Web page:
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Nurses at Manitoba’s largest hospital vote against new contract

Nurses who work at Manitoba’s largest hospital have voted against ratifying a new tentative agreement.

The Manitoba Nurses Union announced Friday members in five out of six health regions voted in favour of the tentative agreement, which includes a 2.5 per cent general wage increase starting in April, a 2.75 per cent increase for 2025 and three per cent increases over the following two years.

The union recommended members ratify the deal.

The outlier was Shared Health, where nearly 57 per cent of members voted to reject the offer.

“We’ve already reached out to the employer, and asked the employer to come back to the bargaining table to look at how we can solve this,” said Manitoba Nurses Union President Darlene Jackson, noting a meeting has not been set.

Nurses in Manitoba have been without a contract since April.

If the bargaining committee and Shared Health cannot reach an agreement, Jackson says they will move on to a strike vote and potential job action.

According to Shared Health, it employs about 4,100 nurses at Health Sciences Centre, Selkirk Mental Health Centre, and other provincial facilities and services.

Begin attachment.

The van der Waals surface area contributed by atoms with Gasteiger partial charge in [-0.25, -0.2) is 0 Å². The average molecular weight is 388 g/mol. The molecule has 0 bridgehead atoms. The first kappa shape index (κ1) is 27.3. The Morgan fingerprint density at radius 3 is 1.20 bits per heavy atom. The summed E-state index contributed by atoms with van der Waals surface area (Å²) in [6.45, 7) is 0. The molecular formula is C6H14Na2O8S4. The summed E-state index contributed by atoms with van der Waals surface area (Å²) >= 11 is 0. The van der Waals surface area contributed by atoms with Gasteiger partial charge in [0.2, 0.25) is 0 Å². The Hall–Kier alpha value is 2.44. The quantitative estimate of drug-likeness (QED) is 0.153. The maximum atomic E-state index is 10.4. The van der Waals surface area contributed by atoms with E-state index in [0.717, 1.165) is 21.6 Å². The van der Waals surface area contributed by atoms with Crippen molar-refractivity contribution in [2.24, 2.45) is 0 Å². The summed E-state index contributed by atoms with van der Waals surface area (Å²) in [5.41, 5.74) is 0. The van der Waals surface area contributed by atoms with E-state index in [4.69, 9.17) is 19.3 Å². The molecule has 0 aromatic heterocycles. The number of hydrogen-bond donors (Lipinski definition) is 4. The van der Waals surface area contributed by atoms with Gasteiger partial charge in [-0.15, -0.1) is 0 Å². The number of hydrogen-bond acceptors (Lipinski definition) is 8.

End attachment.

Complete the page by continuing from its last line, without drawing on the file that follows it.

A spokesperson tells CTV News Winnipeg they are actively working with the union to determine next steps.

“It is important to note that health care is an essential service and any job action could only take place after the successful negotiation of an Essential Services Agreement to ensure health care services remain available in the event of a work stoppage,” the spokesperson said in an email.

Meantime, Jackson says while only its Shared Health members voted to reject the offer, votes in many other health regions were very close.

“Clearly, nurses in this province are sending a message to this government that health care is not doing well,” she said.

“We’re still seeing lots and lots of overtime, both mandated and voluntary. We are seeing probably more agency nurse use than we’ve ever seen in this province, and we’re still working with shortages. Nurses are still working with workloads that are unsustainable.”

The union shared the vote breakdown by health authority in an email to CTV News Winnipeg:

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